Research from Article Critique:
Rather, Phillips sees that the concerns surrounding #2 are the most important and neglected. He locates a lack of commonality in volume of sessions, moments of sessions, input, and even parent involvement (Phillips, 19). Simply by its extremely nature, though, since every individual client is definitely coming from a different background, would it not stand to reason that some kids might need an extended session, or more sessions, than others – depending upon the severity with their issue. In the same way, since every person responds to try out in a slightly divergent manner, their individual needs will naturally differ. but , are these claims not the same as various other models of cognitive therapy? Several adults have problems with minor compulsions; say having to quit smoking; several suffer from more robust issues; and a few are unwell enough to require daily therapy; why exactly should this be different with children. More important, why should this invalidate an entire technique?
Phillips’ argument is important in that it “reminds us of current evidence-based standards and challenges all of us to trigger methodologically sound studies” (Baggerly, 35). However , when we seriously compare your research done seeing that 1985 we do realize that “because most play therapy research uses the design of enjoy therapy versus absence of involvement, ” and they are therefore not able to conclusively admit play healing is the most effective treatment (Bratton, 386). Is this really the most important thing about play therapy that should concern the field, though, or ought to we perhaps hone in on actual methodological problems that can be discipline tested and measured – thus proving or disproving the overall effectiveness of play therapy?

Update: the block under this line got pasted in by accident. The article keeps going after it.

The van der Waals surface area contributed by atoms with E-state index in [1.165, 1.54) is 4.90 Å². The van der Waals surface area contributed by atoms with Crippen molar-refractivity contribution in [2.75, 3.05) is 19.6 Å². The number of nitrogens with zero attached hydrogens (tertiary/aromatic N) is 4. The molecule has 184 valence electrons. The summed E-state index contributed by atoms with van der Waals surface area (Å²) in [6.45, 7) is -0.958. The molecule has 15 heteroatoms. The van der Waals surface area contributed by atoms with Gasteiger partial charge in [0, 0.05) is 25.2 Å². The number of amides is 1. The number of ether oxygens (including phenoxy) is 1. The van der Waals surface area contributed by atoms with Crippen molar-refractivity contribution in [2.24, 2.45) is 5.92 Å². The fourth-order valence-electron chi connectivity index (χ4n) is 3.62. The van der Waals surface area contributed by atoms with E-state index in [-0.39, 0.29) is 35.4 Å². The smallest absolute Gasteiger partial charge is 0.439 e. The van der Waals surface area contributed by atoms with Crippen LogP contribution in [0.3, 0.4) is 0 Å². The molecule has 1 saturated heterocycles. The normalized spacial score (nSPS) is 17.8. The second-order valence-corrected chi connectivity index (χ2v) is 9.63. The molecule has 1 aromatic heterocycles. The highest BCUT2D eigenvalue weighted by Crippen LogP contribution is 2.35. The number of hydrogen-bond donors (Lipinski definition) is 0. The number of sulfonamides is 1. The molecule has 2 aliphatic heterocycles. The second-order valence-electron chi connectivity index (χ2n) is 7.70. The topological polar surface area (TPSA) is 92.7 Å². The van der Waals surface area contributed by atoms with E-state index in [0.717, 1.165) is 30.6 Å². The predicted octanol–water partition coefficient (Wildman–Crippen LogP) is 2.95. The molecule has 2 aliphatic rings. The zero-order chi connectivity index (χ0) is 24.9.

Association of Play Remedy. (2001, June). Play Therapy. Association Publication, 20, g. 20.
Baggerly and Bratton. (2010). Building a Firm Foundation in Play Therapy Research: Response to Phillips. International Journal of Enjoy Therapy, 19(1), 26-38.
Burroughs, Wagner, and Johnson. (1997). Treatment of Children of Divorse: A Comparison of Two Types of Therapy. Log of Divorce and Remarriage, 27(2), 83-99.
Drewes, a. e. (2009). Blending Enjoy Therapy with Cognitive Behavioral Therapy. New York: Wiley.
Landreth, G. (2002). Play Remedy: The Art of the partnership. New York: Routledge.
LeBlanc and Ritchie. (2001). A Meta-Analysis of Enjoy Therapy Outcomes. Counseling Psychology QUarterly, 14(2), 149-63.
Phillips, R. (2010). How Firm is The Foundation? Current Play Remedy research. Worldwide Journal of PLay Remedy, 19(1), 13-25.
Piaget, T. (1999). Perform, Dream, and Imitation in Childhood. Nyc: Taylor and Francis/Routledge.
Beam, Bratton, Rhine, and Williams. (2001). The Effectiveness of Play